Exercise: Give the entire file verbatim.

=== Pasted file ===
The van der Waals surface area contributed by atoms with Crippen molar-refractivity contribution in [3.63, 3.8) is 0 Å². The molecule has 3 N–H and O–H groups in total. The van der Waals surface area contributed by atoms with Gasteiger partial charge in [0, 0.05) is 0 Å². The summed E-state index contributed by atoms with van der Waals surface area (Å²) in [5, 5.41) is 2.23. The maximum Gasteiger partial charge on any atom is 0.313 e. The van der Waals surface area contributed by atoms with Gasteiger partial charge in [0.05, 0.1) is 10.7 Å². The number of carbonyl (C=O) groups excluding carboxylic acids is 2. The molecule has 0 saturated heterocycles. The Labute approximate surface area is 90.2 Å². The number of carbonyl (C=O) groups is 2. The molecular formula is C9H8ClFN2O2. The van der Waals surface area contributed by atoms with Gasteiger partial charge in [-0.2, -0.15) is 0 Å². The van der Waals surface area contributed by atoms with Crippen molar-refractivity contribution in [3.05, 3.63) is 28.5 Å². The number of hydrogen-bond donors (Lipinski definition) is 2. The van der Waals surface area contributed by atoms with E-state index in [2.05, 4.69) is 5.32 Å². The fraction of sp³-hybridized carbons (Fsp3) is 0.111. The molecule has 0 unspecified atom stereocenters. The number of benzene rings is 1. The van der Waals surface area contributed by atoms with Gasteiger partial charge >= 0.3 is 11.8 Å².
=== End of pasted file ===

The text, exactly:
The van der Waals surface area contributed by atoms with Crippen molar-refractivity contribution in [3.63, 3.8) is 0 Å². The molecule has 3 N–H and O–H groups in total. The van der Waals surface area contributed by atoms with Gasteiger partial charge in [0, 0.05) is 0 Å². The summed E-state index contributed by atoms with van der Waals surface area (Å²) in [5, 5.41) is 2.23. The maximum Gasteiger partial charge on any atom is 0.313 e. The van der Waals surface area contributed by atoms with Gasteiger partial charge in [0.05, 0.1) is 10.7 Å². The number of carbonyl (C=O) groups excluding carboxylic acids is 2. The molecule has 0 saturated heterocycles. The Labute approximate surface area is 90.2 Å². The number of carbonyl (C=O) groups is 2. The molecular formula is C9H8ClFN2O2. The van der Waals surface area contributed by atoms with Gasteiger partial charge in [-0.2, -0.15) is 0 Å². The van der Waals surface area contributed by atoms with Crippen molar-refractivity contribution in [3.05, 3.63) is 28.5 Å². The number of hydrogen-bond donors (Lipinski definition) is 2. The van der Waals surface area contributed by atoms with E-state index in [2.05, 4.69) is 5.32 Å². The fraction of sp³-hybridized carbons (Fsp3) is 0.111. The molecule has 0 unspecified atom stereocenters. The number of benzene rings is 1. The van der Waals surface area contributed by atoms with Gasteiger partial charge >= 0.3 is 11.8 Å².